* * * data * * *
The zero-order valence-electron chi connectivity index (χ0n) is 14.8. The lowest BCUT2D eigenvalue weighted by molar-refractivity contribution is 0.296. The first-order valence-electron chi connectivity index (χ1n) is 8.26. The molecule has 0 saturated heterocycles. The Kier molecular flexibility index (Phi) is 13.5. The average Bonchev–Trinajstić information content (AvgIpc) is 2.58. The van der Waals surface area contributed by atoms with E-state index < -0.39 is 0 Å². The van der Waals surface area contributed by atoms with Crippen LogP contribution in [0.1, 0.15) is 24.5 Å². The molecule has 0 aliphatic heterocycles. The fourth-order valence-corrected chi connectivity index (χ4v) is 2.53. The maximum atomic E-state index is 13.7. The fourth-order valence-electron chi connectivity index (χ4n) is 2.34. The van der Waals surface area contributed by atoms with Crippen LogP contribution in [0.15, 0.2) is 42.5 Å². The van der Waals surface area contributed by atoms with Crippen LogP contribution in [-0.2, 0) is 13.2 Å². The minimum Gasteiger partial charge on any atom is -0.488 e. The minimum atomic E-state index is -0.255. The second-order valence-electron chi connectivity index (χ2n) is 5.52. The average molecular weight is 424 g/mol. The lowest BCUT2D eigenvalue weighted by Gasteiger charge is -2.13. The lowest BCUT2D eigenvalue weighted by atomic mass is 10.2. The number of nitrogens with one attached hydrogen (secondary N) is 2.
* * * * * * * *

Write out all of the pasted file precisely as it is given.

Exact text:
The zero-order valence-electron chi connectivity index (χ0n) is 14.8. The lowest BCUT2D eigenvalue weighted by molar-refractivity contribution is 0.296. The first-order valence-electron chi connectivity index (χ1n) is 8.26. The molecule has 0 saturated heterocycles. The Kier molecular flexibility index (Phi) is 13.5. The average Bonchev–Trinajstić information content (AvgIpc) is 2.58. The van der Waals surface area contributed by atoms with E-state index < -0.39 is 0 Å². The van der Waals surface area contributed by atoms with Crippen LogP contribution in [0.1, 0.15) is 24.5 Å². The molecule has 0 aliphatic heterocycles. The fourth-order valence-corrected chi connectivity index (χ4v) is 2.53. The maximum atomic E-state index is 13.7. The fourth-order valence-electron chi connectivity index (χ4n) is 2.34. The van der Waals surface area contributed by atoms with Crippen LogP contribution in [0.15, 0.2) is 42.5 Å². The van der Waals surface area contributed by atoms with Crippen LogP contribution in [-0.2, 0) is 13.2 Å². The minimum Gasteiger partial charge on any atom is -0.488 e. The minimum atomic E-state index is -0.255. The second-order valence-electron chi connectivity index (χ2n) is 5.52. The average molecular weight is 424 g/mol. The lowest BCUT2D eigenvalue weighted by Gasteiger charge is -2.13. The lowest BCUT2D eigenvalue weighted by atomic mass is 10.2. The number of nitrogens with one attached hydrogen (secondary N) is 2.